export PMCheck="-o3 -x100"

Running your tools

To run your test cases, you need to compile your tool with PSan and our LLVM pass (i.e., PMCPass). To make this process easier, we use a coding pattern which is described as follows: If you check ‘pmcheck/Test’ directory, there are 4 scripting files g++, gcc, clang, and clang++. In each of these files, we define appropriate flags for the compiler. You can modify ‘LLVMDIR’ and ‘JAARUDIR’ environment variables in these files to point to the location of LLVM and Jaaru (i.e., PMCheck) on your machine. Then, modify the building system of your tool to use these script wrappers instead of the actual compilers. For example, your ‘~/pmcheck/Test/g++’ file can look like this:

$CC -Xclang -load -Xclang $LLVMPASS -L${JAARUDIR} -lpmcheck -Wno-unused-command-line-argument -Wno-address-of-packed-member -Wno-mismatched-tags -Wno-unused-private-field -Wno-constant-conversion -Wno-null-dereference $@

To verify the script wrappers you can build our test cases without any errors:

cd ~/pmcheck/
make test

Debugging RECIPE

We tested PSan on RECIPE benchmarks. RECIPE uses libvmemmalloc to access persistent memory, so vmem flag has to be activated to debug this benchmark (See Setting up PSan). Here you can download the working version of the RECIPE that contains our bug fixes:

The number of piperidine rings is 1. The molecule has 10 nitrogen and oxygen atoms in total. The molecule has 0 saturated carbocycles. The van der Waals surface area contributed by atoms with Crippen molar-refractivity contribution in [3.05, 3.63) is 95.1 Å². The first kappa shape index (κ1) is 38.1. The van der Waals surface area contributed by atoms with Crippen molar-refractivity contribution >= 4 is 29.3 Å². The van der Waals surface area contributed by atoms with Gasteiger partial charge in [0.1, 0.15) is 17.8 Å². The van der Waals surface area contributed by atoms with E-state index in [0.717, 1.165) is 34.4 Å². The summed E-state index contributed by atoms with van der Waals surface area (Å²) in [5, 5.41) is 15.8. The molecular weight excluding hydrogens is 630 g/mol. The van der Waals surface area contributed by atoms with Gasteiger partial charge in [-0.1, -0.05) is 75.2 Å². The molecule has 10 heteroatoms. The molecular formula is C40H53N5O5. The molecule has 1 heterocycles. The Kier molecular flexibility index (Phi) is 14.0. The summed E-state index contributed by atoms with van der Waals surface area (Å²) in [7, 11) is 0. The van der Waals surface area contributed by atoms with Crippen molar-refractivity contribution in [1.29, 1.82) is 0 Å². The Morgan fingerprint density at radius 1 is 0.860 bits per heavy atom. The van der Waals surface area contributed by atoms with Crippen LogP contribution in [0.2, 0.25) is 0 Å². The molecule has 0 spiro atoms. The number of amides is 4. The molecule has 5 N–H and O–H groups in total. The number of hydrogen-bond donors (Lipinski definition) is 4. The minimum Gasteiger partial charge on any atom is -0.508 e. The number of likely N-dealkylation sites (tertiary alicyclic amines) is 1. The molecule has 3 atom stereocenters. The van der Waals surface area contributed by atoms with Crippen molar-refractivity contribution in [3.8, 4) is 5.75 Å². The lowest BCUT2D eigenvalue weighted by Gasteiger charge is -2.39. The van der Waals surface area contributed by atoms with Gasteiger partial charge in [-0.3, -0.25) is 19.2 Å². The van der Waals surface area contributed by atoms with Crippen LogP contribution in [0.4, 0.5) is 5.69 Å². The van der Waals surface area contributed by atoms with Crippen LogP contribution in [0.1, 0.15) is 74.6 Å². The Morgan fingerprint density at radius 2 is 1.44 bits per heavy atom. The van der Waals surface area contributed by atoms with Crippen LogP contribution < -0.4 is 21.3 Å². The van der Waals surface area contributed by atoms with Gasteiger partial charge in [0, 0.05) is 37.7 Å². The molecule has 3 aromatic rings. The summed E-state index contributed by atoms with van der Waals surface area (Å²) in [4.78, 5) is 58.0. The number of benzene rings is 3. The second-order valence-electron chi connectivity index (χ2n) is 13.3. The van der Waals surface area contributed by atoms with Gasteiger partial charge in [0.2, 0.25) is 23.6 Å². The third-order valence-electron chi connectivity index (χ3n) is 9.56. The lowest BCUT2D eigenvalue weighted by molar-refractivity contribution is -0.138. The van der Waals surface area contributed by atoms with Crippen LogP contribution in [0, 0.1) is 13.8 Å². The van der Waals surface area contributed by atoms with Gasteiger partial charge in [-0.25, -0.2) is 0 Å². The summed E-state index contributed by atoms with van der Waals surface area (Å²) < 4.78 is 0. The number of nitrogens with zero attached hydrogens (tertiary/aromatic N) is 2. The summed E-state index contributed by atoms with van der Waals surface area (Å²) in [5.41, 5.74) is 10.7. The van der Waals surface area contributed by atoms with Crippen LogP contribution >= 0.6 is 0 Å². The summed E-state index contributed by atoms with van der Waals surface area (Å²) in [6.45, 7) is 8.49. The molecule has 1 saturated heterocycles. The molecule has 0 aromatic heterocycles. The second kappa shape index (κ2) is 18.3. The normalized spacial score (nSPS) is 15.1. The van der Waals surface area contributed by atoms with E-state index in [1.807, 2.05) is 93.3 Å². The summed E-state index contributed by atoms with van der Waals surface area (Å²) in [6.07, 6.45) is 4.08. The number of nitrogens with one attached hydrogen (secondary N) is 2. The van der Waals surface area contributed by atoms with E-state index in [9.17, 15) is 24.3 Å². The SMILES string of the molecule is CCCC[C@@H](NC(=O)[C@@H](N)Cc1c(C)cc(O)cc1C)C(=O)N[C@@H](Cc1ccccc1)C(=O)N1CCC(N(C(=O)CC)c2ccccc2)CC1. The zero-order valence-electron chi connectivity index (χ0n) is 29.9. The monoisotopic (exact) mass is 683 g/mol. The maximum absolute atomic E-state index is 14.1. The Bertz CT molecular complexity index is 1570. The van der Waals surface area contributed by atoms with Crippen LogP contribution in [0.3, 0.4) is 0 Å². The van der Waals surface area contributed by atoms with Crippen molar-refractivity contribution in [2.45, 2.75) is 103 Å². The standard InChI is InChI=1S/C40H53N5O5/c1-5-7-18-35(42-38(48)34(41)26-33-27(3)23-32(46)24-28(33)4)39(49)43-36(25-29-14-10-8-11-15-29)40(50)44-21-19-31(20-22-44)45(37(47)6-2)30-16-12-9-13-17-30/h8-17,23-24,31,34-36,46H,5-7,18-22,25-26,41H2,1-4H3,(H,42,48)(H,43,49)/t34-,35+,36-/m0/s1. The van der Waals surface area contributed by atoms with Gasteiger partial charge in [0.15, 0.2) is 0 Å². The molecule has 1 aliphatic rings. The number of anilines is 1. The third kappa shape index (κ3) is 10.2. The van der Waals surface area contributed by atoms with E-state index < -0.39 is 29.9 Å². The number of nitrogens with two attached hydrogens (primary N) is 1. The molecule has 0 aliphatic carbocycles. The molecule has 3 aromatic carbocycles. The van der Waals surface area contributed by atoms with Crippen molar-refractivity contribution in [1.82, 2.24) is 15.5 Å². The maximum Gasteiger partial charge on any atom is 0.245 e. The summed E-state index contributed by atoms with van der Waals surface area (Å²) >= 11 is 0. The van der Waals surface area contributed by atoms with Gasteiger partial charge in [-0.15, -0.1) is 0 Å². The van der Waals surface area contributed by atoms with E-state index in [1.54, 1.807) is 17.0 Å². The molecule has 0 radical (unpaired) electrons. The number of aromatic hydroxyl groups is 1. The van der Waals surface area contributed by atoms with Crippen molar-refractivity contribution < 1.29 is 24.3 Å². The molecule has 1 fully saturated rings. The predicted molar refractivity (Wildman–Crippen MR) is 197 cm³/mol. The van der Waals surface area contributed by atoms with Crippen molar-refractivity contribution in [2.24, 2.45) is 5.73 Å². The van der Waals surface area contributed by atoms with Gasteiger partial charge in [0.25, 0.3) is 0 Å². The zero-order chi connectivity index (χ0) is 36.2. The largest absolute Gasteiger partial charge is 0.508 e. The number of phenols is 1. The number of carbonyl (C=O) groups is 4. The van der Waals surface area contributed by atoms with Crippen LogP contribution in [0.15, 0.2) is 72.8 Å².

git clone
cd nvm-benchmarks
git checkout psan

To compile and run any benchmarks, you need to modify the Makefile to change the compiler to point to the corresponding wrapper script. For example in FAST_FAIR makefile add the following line to ‘Makefile’:


To run each test case, you need to modify the ‘’ file in ‘FAST_FAIR’ directory to look like the following:

export LD_LIBRARY_PATH=~/pmcheck/bin/
export PMCheck="-o2"

Now you can run RECIPE benchmarks by using ‘’ script file. For instance, to run FAST_FAIR with two threads and 3 keys we use the following command:

./ ./example 3 2

Debugging with GDB

PSan supports running under GDB to debug your program further. To use GDB, add ‘-g’ option to ‘CFLAGS‘ and ‘CPPFLAGS‘ variables in pmcheck/ Then recompile PSan and your tool and use gdb to run your program. For example, you can run FAST_FAIR example with gdb by using the following commands:

./ gdb ./example
(gdb) run 3 2


We make no warranties that PSan is free of errors. Please read the paper and the README file to understand the tool’s limitations, capabilities, and how/where to use it.


Please feel free to contact us for more information. Bug reports are welcome, and we are happy to hear from our users and how PSan found persistency races in your programs.

Contact Hamed Gorjiara at, Weiyu Luo at, Alex Lee at, Harry Xu at, or Brian Demsky at for any questions about PSan.